This Book was a bible when I was studying my Masters and when I started work. Would not be without it. Thankfully we have several copies in work. A must for any Physics or Engineering Department in a hospital. This will bring you many hours of pleasurable reading. It is well written and easy to read with excellnet clinical and industrial problems and solutions
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1 of 2 people found the following review helpful
2.0 out of 5 stars New edition marred by typos and awkward editing 1 Nov. 1998
By A Customer
Format:Paperback
This new edition of the classic text is a disappointment, and it's use as a textbook is not recommended.
For this 3d edition, the list of typographical errors compiled by colleagues and myself stands at four pages and growing. Errors can be found in the text, the chapter problems, and their solutions. Other solutions which are not clearly wrong may inexplicably differ from your own solution at the second significant digit.
Formulae are rarely derived from first principles. One exception is the change in wavelength for a photon undergoing Compton scattering from an electron, but, even here, a crucial equation (the relativistic energy invariant) is conspicuously omitted, without which the final equation cannot be derived. The text does not even mention relativity in discussing Compton scattering. (The index does reference "Relatively effects" (sic) at pp. 4-11.)
Equations and formulae contain, at times, an unnecessary proliferation of multiplication signs and units which obscures the underlying physical principles and the simplicity of the equations themselves. Students are better served by a clear mathematical presentation of the underlying physics, rather than being dropped into the middle of an obscure equation made even more so by the inclusion of several constants whose only purpose is to make the units work out. While any text on this subject must deal with the unavoidability of old and new units, my suggestion is to derive the formulae from first principles and deal with the units issue (which, after all, only amounts to including appropriate conversion factors) separately as examples or chapter problems.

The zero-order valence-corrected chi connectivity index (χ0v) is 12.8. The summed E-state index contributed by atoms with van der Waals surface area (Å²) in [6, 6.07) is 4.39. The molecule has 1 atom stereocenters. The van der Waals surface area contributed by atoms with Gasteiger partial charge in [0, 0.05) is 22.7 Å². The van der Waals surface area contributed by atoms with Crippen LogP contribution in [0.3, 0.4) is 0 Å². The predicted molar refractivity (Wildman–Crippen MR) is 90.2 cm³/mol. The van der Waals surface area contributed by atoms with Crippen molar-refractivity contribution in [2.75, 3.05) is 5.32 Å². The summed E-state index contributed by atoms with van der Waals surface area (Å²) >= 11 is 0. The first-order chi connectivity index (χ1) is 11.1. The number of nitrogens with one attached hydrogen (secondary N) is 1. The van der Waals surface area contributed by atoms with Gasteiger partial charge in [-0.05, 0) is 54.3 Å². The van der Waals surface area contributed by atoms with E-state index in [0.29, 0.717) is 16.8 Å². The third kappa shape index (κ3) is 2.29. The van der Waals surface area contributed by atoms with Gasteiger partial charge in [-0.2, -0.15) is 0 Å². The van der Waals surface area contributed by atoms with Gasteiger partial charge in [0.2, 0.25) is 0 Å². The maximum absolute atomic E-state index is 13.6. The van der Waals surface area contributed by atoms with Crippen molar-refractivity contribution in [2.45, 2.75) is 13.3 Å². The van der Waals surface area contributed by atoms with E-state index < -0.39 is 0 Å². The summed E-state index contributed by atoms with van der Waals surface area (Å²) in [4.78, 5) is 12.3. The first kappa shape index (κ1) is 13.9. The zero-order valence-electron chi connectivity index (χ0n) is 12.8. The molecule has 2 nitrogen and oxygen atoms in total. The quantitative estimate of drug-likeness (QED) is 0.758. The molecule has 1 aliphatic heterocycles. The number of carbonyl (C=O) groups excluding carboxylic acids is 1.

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Amazon.com: 4.2 out of 5 stars  17 reviews
7 of 7 people found the following review helpful
3.0 out of 5 stars Health Physics without the physics 19 Oct. 2011
By Delvan Neville - Published on Amazon.com
Format:Paperback|Verified Purchase
I purchased this book as a required text when I was still an undergrad, for a class in Radiation Protection. It's peppered with initial equations that are thumb-rules, and I'm not just talking about the well known empirical thumb rules like ZE/800 = (dE/dx) rad/ (dE/dx) col

Here's an example:

If you want to find the specific activity of a nuclide, Cember uses the definition of the Curie to cancel a couple constants (ln(2) and Na) and instead include a second GAW and half-life to look-up or memorize. (GAW of Radium * Half-life of Radium) / (GAW of the nuclide * Half-life of the nuclide) = Activity (in Ci/g)

Other authors of health physics texts, like Schultis & Faw or Martin, define the activity as decay constant * Avagadro's number / gram atomic weight = Activity (in disintegrations per unit time per gram, where the time is in whatever unit you used for the decay constant. Use seconds to get activity in Bq).

Cember's formula is useful for back-of-the-envelope problems as it's easier to do without a calculator (e.g. if you haven't memorized ln(2) to a few sig figs). However, the other formula is the actual definition of specific activity. If you know what specific activity means, you can probably come up with that formula by simply writing out the mathematical equivalent of the definition.